For instance, did you know that you are 16 times more likely to have your content shared if it has over 1000 words than if it had less than 1000 words.

Image credit: http://okdork.com/

Image credit: http://okdork.com/

Or did you know that you are twice as likely to get your content shared on Facebook if there is a feature image? And as the infographic shows, you’re also 53% more likely to receive likes on your post.

Furthermore, the emotions you evoke in users can have a direct effect on the likelihood of them sharing the article. Research conducted by OK Dork found that evoking ‘Awe’ in readers was the most likely to get the article shared.

The most popular content to be shared is infographics (we dedicated an entire blog post to one). But surprisingly, how-to articles and videos are less shared that the usual blog post.

Image credit: http://okdork.com/

Image credit: http://okdork.com/

While this research is relevant to a specific audience, you can use the data you already have from your analytics to start understanding the target audience you initially want to reach, and the likelihood that they will share your content.

Armed with this knowledge, you can then plan your content accordingly.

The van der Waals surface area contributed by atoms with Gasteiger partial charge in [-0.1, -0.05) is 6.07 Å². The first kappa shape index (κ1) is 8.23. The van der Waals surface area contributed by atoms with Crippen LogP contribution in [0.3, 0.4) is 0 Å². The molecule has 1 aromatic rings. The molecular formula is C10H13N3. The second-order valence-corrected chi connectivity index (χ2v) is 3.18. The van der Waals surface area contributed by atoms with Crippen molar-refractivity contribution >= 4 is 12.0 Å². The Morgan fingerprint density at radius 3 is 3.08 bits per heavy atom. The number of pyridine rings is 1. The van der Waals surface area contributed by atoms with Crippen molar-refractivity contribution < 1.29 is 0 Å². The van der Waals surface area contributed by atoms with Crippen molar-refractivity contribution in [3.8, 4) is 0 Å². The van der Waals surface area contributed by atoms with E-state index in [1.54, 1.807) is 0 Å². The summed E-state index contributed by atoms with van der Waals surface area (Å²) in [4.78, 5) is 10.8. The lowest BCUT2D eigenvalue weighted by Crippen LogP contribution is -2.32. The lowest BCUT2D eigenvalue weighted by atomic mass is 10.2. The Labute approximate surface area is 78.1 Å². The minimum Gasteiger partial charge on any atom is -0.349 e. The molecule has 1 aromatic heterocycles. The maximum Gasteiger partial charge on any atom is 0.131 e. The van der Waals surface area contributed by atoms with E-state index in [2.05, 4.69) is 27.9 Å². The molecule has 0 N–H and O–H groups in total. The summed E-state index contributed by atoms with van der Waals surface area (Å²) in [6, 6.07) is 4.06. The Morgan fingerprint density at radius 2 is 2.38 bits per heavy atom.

Another Purpose Of This Article

There is a side purpose to this article. As much as I am keen to talk about viral marketing, I am even more keen to find out just how accurate the data in the infographic was.

You may have noticed that this article has followed the majority of advice such as using an odd number in the title, a short URL, a colourful feature image. There are actually only two points we didn’t adhere to.

Going viral is a relative term. A business who often receives 1000 shares on content may only consider anything over a 1 million as ‘going viral’ while the normal Twitter user who has never got more than 10 retweets may consider anything above 100 to be viral.

I don’t expect this article to go viral. What I am looking to do is to compare the analytics of this article with other articles across out blog to compare things such as click-through rates, engagement, time spent on page etc.

So with that said, staying true to the infographic the only thing left for me to say is:

Please share, like or tweet this awesome blog post!